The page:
The Family Business
A descendant of two pioneering Western Australian farming families, Lucinda Giblett proves that the apple doesn’t fall far from the tree.
At Stellar Violets, with its hazy spring light, flowering almond trees and full baskets of oranges, it’s hard to believe that just five years ago, nothing grew here, except buffalo grass.
For its creator Lucinda Giblett, establishing a social enterprise in her hometown of Manjimup, in the great southern region of Western Australia, was a way of sharing a landscape that has nourished her family for five generations.
The name is a combination of both her grandmothers’ given names, and as Lucinda says, “It’s a name that comes only from here, not anywhere else, unlike, say, a fast food restaurant, which could be anywhere. Equally it seeks to honour the resilient, pioneering matriarchs who have come before me.”
The story began in 2012 when Lucinda returned from a couple of years of travelling and discovered that her father, Harvey, who heads Newton Orchards, the family business, was trialling organic apples on a recently acquired property, which happened to come with a run-down cottage – which Lucinda suggested she might live in.
Since then Lucinda has drawn on her considerable talent for connecting people and ideas to create the Stellar Violets Life Library, Living Museum and Gallery. The Life Library includes not only books about sustainable living but also stories from local people, and a planned seed bank, while the Living Museum encompasses the enterprise as a whole, from its plants and chickens to the energy-efficient dwellings, vast compost heap and 100 per cent electric ute.
“The ‘Living Museum’ descriptor is important to me as it’s not a collection of things that we simply look at. Rather, we engage with our Living Museum exhibits, they are in use, they enable us to function,” explains Lucinda. Along with the cottage, which Lucinda and her partner are gradually renovating, an existing shed has been converted into a reception room, yoga studio and event space. A new skillion-roofed building will eventually become an events kitchen, and two vintage train carriages, originally from the Hotham Valley tourist railway, provide oddly familiar meeting places.
“The train carriages were the ideal solution to our need for shelter in a climate that veers between being very hot and very cold, and link in with our ideas about preserving heritage,” says Lucinda. “Eventually one will be used for social events like pop-up dinners and the other will be a ‘quiet carriage’ – holding the Life Library and a self-contained apartment for visiting artists and authors.”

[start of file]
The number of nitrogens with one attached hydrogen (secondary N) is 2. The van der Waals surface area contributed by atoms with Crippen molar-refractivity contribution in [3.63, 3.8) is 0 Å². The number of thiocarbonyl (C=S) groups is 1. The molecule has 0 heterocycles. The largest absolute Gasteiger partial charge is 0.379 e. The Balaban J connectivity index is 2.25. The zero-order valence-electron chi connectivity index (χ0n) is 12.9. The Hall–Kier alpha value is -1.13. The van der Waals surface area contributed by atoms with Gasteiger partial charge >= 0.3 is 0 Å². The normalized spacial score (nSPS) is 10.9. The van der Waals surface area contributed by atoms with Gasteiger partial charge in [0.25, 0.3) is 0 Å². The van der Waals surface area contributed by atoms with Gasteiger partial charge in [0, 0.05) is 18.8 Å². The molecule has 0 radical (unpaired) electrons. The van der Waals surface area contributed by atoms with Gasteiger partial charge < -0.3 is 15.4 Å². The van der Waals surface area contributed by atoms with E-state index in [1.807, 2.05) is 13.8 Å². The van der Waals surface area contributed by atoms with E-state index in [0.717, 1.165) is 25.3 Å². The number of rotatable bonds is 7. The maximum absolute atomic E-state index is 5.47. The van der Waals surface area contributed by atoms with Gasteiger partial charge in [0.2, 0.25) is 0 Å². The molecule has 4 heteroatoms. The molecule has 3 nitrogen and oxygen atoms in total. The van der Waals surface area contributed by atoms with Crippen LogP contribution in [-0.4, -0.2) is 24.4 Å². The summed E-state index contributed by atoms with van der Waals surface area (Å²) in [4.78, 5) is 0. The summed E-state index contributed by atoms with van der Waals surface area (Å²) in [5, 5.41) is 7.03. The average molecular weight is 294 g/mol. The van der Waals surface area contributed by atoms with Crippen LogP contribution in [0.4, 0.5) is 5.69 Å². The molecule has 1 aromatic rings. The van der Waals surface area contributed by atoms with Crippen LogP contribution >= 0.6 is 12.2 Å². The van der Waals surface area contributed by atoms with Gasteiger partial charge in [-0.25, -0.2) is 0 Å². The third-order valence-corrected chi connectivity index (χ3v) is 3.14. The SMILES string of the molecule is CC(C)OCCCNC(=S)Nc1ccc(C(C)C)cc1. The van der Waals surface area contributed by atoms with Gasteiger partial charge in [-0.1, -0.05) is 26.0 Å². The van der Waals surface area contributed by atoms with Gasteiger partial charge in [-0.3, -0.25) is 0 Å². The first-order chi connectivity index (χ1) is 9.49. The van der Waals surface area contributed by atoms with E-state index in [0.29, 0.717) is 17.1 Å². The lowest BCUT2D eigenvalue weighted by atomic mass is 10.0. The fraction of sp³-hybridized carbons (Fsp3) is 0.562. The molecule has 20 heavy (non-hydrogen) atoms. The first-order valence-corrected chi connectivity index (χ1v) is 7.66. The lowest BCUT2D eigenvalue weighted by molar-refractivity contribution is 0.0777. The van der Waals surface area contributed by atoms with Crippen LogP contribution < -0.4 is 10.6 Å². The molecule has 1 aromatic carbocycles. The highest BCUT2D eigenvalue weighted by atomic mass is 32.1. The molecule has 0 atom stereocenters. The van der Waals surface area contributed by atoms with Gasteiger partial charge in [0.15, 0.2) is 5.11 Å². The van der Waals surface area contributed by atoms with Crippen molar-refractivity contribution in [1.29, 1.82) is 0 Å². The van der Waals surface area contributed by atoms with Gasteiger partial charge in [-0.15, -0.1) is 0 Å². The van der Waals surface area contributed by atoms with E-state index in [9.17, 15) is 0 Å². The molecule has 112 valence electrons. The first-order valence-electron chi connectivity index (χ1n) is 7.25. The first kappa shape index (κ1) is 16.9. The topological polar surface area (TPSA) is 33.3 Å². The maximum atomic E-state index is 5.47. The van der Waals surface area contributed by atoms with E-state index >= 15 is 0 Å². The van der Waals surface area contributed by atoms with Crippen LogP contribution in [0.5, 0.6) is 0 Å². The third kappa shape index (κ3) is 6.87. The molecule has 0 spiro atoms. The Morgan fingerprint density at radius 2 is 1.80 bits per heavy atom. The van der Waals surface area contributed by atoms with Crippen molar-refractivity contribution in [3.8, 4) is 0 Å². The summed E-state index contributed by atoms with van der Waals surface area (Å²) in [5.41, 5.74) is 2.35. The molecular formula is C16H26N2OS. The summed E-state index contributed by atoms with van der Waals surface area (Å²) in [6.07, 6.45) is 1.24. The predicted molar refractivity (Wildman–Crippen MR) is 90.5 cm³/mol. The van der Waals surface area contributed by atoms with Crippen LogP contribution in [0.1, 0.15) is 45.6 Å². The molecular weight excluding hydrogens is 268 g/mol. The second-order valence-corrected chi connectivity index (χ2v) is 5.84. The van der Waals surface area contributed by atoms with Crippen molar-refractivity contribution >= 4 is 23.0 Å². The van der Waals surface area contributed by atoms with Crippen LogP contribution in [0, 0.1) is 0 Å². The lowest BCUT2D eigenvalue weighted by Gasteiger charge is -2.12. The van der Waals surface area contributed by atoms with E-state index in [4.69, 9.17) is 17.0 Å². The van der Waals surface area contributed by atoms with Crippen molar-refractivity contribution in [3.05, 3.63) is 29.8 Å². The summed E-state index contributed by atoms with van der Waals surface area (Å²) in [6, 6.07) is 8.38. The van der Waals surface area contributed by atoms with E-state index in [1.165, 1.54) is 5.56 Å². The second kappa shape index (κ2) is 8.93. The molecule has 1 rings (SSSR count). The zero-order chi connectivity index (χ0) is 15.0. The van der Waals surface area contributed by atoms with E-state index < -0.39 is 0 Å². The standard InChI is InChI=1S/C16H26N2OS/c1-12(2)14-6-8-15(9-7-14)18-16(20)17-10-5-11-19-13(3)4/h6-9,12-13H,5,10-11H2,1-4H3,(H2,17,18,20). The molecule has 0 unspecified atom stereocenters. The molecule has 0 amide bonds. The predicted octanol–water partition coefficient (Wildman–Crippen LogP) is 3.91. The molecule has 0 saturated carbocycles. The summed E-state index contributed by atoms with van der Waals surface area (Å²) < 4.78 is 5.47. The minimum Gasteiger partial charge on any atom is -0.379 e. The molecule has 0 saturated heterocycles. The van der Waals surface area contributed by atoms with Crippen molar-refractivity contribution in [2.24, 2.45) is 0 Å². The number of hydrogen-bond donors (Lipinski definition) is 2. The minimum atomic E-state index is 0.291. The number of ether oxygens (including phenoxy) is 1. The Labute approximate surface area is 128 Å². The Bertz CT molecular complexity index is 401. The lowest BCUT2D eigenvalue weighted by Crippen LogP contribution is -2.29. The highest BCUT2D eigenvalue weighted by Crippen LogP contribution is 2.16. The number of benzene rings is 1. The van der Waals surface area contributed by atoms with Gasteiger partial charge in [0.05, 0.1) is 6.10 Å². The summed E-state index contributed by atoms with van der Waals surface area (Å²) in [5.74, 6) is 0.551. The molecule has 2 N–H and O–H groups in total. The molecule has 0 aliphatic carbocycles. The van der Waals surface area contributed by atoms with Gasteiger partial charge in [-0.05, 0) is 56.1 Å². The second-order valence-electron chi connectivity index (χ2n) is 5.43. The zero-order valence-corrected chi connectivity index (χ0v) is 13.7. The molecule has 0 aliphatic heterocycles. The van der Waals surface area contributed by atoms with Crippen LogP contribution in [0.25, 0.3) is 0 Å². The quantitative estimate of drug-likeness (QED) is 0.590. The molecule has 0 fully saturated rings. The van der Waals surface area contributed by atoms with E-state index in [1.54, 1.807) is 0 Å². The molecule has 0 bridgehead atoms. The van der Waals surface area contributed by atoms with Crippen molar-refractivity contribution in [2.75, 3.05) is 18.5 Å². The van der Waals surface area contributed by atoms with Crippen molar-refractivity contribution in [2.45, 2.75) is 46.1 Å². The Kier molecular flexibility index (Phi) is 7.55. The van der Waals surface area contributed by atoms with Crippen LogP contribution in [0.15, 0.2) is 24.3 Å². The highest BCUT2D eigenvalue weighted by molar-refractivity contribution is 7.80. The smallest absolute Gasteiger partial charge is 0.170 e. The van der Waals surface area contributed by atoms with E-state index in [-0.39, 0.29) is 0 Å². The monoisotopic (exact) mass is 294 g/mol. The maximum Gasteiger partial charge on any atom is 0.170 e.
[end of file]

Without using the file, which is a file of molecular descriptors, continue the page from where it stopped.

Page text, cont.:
Stellar Violets is also a picturesque venue for a busy calendar of community events, including gardening workshops, author talks – including acclaimed indigenous author Bruce Pascoe – art exhibitions and seasonal feasts that celebrate the region’s abundant produce. Even cyclists passing by are welcome to stop in for a warm shower.
And if all that sounds hectic, it doesn’t seem to faze Lucinda, who radiates the glowing health and boundless energy you’d expect of a farmer’s daughter. “Gardening is in my blood. My father always says he’s never worked a day in his life, because he enjoys what he does, and I’m the same. He definitely modelled loving what you do.”
She shares with her father a love of enterprise, of trying new things, and of growing, be that indigenous bunya nuts, spring tulips, rare crab apples, blood oranges or a single pale pink peony bud that she is watching with bated breath.
“Mum was the gardener in our family, a passion she shared with her sisters. When my Aunt Carol saw this peony bud, she laughed and told me the story of how Mum had tried for years to grow them. She suggested pouring ice on the soil, so after we hosted our Bruce Pascoe event I was groping around in the dark pouring the leftover ice from the esky onto it.”
A central aim of Stellar Violets is to provide a site for people to learn about organic gardening. “We run volunteer garden projects and classes. A lot of it is about making a philosophical shift into an approach where there are no quick fixes. You foster life, fertility and resilience in the soil over a long period of time.”
Both the garden and the neighbouring apple orchard are living examples of sustainable food production. Calendula and apple mint now grow between the trees to deter insects, along with rows of garlic. “It’s a good companion plant for apples and provides another income stream, making it economically as well as environmentally sustainable.”
Going forward, there’s a fungi exhibition due to open in the reception space, a Friday nature play group for local preschoolers, and an organic gardening workshop in the morning with Brent Burns from Landsave Organics.
“We like the idea of small intimate workshops and gatherings, trying to get the right people in so we aren’t doing everything ourselves. We are allowing the project to shape us as much as we try to shape it.”